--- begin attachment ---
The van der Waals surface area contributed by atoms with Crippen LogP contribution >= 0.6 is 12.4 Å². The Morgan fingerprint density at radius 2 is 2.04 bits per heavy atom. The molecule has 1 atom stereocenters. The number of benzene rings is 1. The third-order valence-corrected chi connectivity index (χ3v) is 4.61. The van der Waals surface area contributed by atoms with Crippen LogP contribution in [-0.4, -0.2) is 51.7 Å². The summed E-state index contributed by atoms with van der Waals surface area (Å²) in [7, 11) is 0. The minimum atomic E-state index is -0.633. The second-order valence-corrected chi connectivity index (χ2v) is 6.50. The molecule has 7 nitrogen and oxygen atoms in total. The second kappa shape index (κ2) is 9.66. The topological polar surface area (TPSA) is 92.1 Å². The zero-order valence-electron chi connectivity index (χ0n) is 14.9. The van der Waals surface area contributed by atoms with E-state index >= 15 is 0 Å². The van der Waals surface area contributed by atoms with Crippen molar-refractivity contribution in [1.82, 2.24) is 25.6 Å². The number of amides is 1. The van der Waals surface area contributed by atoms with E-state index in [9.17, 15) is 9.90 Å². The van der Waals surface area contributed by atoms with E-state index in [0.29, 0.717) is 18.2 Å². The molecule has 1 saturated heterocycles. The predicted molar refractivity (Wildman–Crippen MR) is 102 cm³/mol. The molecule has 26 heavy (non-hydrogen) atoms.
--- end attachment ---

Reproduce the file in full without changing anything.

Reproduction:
The van der Waals surface area contributed by atoms with Crippen LogP contribution >= 0.6 is 12.4 Å². The Morgan fingerprint density at radius 2 is 2.04 bits per heavy atom. The molecule has 1 atom stereocenters. The number of benzene rings is 1. The third-order valence-corrected chi connectivity index (χ3v) is 4.61. The van der Waals surface area contributed by atoms with Crippen LogP contribution in [-0.4, -0.2) is 51.7 Å². The summed E-state index contributed by atoms with van der Waals surface area (Å²) in [7, 11) is 0. The minimum atomic E-state index is -0.633. The second-order valence-corrected chi connectivity index (χ2v) is 6.50. The molecule has 7 nitrogen and oxygen atoms in total. The second kappa shape index (κ2) is 9.66. The topological polar surface area (TPSA) is 92.1 Å². The zero-order valence-electron chi connectivity index (χ0n) is 14.9. The van der Waals surface area contributed by atoms with E-state index >= 15 is 0 Å². The van der Waals surface area contributed by atoms with Crippen molar-refractivity contribution in [1.82, 2.24) is 25.6 Å². The number of amides is 1. The van der Waals surface area contributed by atoms with E-state index in [9.17, 15) is 9.90 Å². The van der Waals surface area contributed by atoms with E-state index in [0.29, 0.717) is 18.2 Å². The molecule has 1 saturated heterocycles. The predicted molar refractivity (Wildman–Crippen MR) is 102 cm³/mol. The molecule has 26 heavy (non-hydrogen) atoms.